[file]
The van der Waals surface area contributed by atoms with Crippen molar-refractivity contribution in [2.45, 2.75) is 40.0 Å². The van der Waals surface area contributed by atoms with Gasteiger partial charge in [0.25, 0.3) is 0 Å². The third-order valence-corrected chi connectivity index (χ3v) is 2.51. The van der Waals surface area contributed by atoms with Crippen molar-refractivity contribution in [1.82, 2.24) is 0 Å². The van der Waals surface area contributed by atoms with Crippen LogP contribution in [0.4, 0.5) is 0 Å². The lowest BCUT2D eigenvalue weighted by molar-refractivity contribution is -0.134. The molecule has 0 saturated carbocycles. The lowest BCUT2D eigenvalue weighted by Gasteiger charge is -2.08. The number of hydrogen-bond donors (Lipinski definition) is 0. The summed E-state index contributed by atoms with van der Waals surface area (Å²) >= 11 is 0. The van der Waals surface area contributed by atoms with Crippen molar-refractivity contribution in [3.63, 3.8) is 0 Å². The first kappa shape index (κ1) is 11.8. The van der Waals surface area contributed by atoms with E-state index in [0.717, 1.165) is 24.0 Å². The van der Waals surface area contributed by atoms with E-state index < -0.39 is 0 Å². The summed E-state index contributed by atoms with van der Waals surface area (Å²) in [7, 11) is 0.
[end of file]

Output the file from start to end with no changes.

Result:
The van der Waals surface area contributed by atoms with Crippen molar-refractivity contribution in [2.45, 2.75) is 40.0 Å². The van der Waals surface area contributed by atoms with Gasteiger partial charge in [0.25, 0.3) is 0 Å². The third-order valence-corrected chi connectivity index (χ3v) is 2.51. The van der Waals surface area contributed by atoms with Crippen molar-refractivity contribution in [1.82, 2.24) is 0 Å². The van der Waals surface area contributed by atoms with Crippen LogP contribution in [0.4, 0.5) is 0 Å². The lowest BCUT2D eigenvalue weighted by molar-refractivity contribution is -0.134. The molecule has 0 saturated carbocycles. The lowest BCUT2D eigenvalue weighted by Gasteiger charge is -2.08. The number of hydrogen-bond donors (Lipinski definition) is 0. The summed E-state index contributed by atoms with van der Waals surface area (Å²) >= 11 is 0. The van der Waals surface area contributed by atoms with Crippen molar-refractivity contribution in [3.63, 3.8) is 0 Å². The first kappa shape index (κ1) is 11.8. The van der Waals surface area contributed by atoms with E-state index in [0.717, 1.165) is 24.0 Å². The van der Waals surface area contributed by atoms with E-state index < -0.39 is 0 Å². The summed E-state index contributed by atoms with van der Waals surface area (Å²) in [7, 11) is 0.